The Expectancy Violations Theory (EVT) posits that when people engage in communication, they have certain expectations and when these expectations are violated, it can lead to different reactions. In the context of mass communication and media consumption, EVT can significantly influence how audiences interpret and react to media content.
A study by Burgoon (1978) suggests that expectancy violations can either be perceived positively or negatively based on the reward value of the violator. If media content or messages are viewed as ‘rewarding’ or beneficial, audiences may respond more favorably to expectancy violations. Conversely, if the violator is seen as having low reward value, the violations may trigger negative reactions.
One key way EVT impacts media consumption is through the disruption of routines. Routine disruption theory (Lull, 1980) explains that media consumers often establish patterns of consumption. When these routines are violated, it can result in increased audience attention and engagement, but can also lead to dissatisfaction or disengagement.
Illustrative Cases of Expectancy Violations in Mass Media
Several instances illustrate how EVT has played out in mass media. The surprise release of Beyonce’s self-titled album in 2013 is a classic example. The unexpected release violated established norms in the music industry, garnering significant media attention and fan engagement.
On the other hand, the final season of the television series “Game of Thrones” also exemplifies the negative impact of expectancy violations. The abrupt shift in character development and narrative trajectory violated audience expectations, leading to widespread dissatisfaction and criticism.
Impact on Audience Perception and Behavior
EVT can also significantly impact audience perception and behavior. A research study conducted by Diddi & LaRose (2006) on television viewing habits found that unexpected changes in program scheduling can lead to increased audience curiosity and subsequent viewing.
However, when expectancy violations are perceived negatively, they can lead to behavioral changes. For instance, a 2019 study published in the Journal of Media Psychology found that negative expectancy violations in news reporting can lead to decreased trust in media, reduced news consumption, and increased news avoidance behavior.
In summary, EVT has considerable implications for mass communication and media consumption. While expectancy violations can sometimes enhance audience engagement and lead to positive outcomes, they can also result in dissatisfaction and changes in consumption behavior. It is therefore crucial for media practitioners to understand and navigate audience expectations effectively.
Practical Applications of Expectancy Violations Theory
Practical Applications of Expectancy Violations Theory in Advertising and Marketing
The Expectancy Violations Theory (EVT), originally proposed by Judee Burgoon, provides insights into how people react when their expectations are violated. In the realm of advertising and marketing, this theory can be leveraged to create unique, thought-provoking campaigns that deviate from the norm, catching the audience’s attention.
Surprise Element: By violating the expectations of the consumers, marketers can create a surprise element in their advertising. This surprise can pique the interest of consumers, leading to increased brand awareness and consumer engagement. For instance, Old Spice’s “The Man Your Man Could Smell Like” campaign violated expectations with its humor and absurdity, causing it to go viral.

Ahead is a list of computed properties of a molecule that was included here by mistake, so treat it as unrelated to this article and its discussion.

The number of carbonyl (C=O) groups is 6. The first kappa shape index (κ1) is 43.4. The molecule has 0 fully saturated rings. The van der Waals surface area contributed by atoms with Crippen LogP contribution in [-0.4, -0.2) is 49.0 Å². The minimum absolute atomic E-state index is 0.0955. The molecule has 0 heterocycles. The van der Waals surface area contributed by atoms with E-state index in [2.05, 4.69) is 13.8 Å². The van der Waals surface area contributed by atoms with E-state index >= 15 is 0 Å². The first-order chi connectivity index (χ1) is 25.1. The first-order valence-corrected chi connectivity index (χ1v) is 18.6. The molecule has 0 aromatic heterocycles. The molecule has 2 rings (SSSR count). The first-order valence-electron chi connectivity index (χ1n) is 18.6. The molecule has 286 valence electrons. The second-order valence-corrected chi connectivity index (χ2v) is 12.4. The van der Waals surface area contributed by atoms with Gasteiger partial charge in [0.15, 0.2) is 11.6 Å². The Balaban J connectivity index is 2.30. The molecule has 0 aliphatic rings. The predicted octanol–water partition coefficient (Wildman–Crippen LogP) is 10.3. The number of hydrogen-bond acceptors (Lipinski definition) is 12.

(In mathematics, this relationship can be represented as: Brand Awareness ∝ 1/Expectation)
Enhanced Recall: Violating expectations can also enhance recall. Research conducted by the Journal of Advertising Research found that ads that violate expectations are remembered better than conventional ads.
(Statistically, if E represents Expectation, R represents Recall, then R ∝ 1/E)
Engagement and Sharing: Ads that violate expectations are also more likely to be shared on social media, increasing their reach and impact. This is supported by statistics from the New York Times Customer Insight Group, showing that 61% of people share content online that is surprising or unexpected.
Practical Applications of Expectancy Violations Theory in News Broadcasting
In news broadcasting, the Expectancy Violations Theory (EVT) is applied to create engaging content and to intrigue the audience.
Breaking News: News channels often apply EVT by presenting unexpected news items out of the regular programming schedule. The violation of expectation heightens the audience’s attention, thus making the news more impactful.
(If N is the news impact and E is the expectation, then N ∝ 1/E)
Creating Suspense: News channels also use EVT to create suspense by holding back crucial information, thus maintaining audiences’ interest and prolonging viewership duration.
(If V is viewership duration and E is expectation, then V ∝ 1/E)
Practical Applications of Expectancy Violations Theory in Entertainment Industry
In the entertainment industry, EVT is often used to retain audience interest and to generate buzz for films, music, and TV shows.
Plot Twists: Many successful films and TV shows incorporate unexpected plot twists that violate viewer expectations, keeping them engrossed and eager for more.
(If A is audience engagement and E is expectation, then A ∝ 1/E)